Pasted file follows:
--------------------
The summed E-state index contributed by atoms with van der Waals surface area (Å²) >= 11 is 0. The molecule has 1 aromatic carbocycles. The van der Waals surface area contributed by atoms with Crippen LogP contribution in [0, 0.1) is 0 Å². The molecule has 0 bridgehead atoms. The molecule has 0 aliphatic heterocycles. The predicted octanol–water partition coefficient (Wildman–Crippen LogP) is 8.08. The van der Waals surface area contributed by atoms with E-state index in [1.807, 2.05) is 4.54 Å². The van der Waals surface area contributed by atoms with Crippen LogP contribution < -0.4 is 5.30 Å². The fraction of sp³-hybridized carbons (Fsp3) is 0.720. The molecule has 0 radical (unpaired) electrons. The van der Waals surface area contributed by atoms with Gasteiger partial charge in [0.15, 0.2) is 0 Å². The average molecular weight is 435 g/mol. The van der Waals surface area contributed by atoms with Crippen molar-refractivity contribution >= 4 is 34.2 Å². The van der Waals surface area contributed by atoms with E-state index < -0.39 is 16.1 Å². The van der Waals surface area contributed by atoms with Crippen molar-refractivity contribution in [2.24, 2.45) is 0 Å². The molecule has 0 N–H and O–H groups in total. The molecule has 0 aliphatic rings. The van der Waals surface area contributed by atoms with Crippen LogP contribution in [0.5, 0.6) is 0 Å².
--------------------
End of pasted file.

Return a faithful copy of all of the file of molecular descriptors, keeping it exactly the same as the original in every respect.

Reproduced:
The summed E-state index contributed by atoms with van der Waals surface area (Å²) >= 11 is 0. The molecule has 1 aromatic carbocycles. The van der Waals surface area contributed by atoms with Crippen LogP contribution in [0, 0.1) is 0 Å². The molecule has 0 bridgehead atoms. The molecule has 0 aliphatic heterocycles. The predicted octanol–water partition coefficient (Wildman–Crippen LogP) is 8.08. The van der Waals surface area contributed by atoms with E-state index in [1.807, 2.05) is 4.54 Å². The van der Waals surface area contributed by atoms with Crippen LogP contribution < -0.4 is 5.30 Å². The fraction of sp³-hybridized carbons (Fsp3) is 0.720. The molecule has 0 radical (unpaired) electrons. The van der Waals surface area contributed by atoms with Gasteiger partial charge in [0.15, 0.2) is 0 Å². The average molecular weight is 435 g/mol. The van der Waals surface area contributed by atoms with Crippen molar-refractivity contribution >= 4 is 34.2 Å². The van der Waals surface area contributed by atoms with E-state index < -0.39 is 16.1 Å². The van der Waals surface area contributed by atoms with Crippen molar-refractivity contribution in [2.24, 2.45) is 0 Å². The molecule has 0 N–H and O–H groups in total. The molecule has 0 aliphatic rings. The van der Waals surface area contributed by atoms with Crippen LogP contribution in [0.5, 0.6) is 0 Å².